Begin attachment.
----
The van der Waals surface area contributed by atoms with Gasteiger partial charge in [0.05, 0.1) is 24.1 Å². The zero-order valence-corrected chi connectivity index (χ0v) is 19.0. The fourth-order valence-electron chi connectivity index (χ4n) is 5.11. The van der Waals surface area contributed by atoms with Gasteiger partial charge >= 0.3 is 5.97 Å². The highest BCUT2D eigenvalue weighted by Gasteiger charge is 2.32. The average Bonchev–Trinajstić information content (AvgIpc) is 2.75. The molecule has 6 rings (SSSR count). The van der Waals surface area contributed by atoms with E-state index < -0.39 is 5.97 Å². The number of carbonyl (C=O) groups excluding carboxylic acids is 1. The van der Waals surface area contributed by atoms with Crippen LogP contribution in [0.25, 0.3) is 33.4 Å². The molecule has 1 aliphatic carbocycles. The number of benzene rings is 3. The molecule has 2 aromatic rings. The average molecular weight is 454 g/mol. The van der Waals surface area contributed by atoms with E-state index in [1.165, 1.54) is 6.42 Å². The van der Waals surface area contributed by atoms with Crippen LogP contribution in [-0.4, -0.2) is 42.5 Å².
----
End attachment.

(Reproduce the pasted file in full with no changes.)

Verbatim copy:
The van der Waals surface area contributed by atoms with Gasteiger partial charge in [0.05, 0.1) is 24.1 Å². The zero-order valence-corrected chi connectivity index (χ0v) is 19.0. The fourth-order valence-electron chi connectivity index (χ4n) is 5.11. The van der Waals surface area contributed by atoms with Gasteiger partial charge >= 0.3 is 5.97 Å². The highest BCUT2D eigenvalue weighted by Gasteiger charge is 2.32. The average Bonchev–Trinajstić information content (AvgIpc) is 2.75. The molecule has 6 rings (SSSR count). The van der Waals surface area contributed by atoms with E-state index < -0.39 is 5.97 Å². The number of carbonyl (C=O) groups excluding carboxylic acids is 1. The van der Waals surface area contributed by atoms with Crippen LogP contribution in [0.25, 0.3) is 33.4 Å². The molecule has 1 aliphatic carbocycles. The number of benzene rings is 3. The molecule has 2 aromatic rings. The average molecular weight is 454 g/mol. The van der Waals surface area contributed by atoms with E-state index in [1.165, 1.54) is 6.42 Å². The van der Waals surface area contributed by atoms with Crippen LogP contribution in [-0.4, -0.2) is 42.5 Å².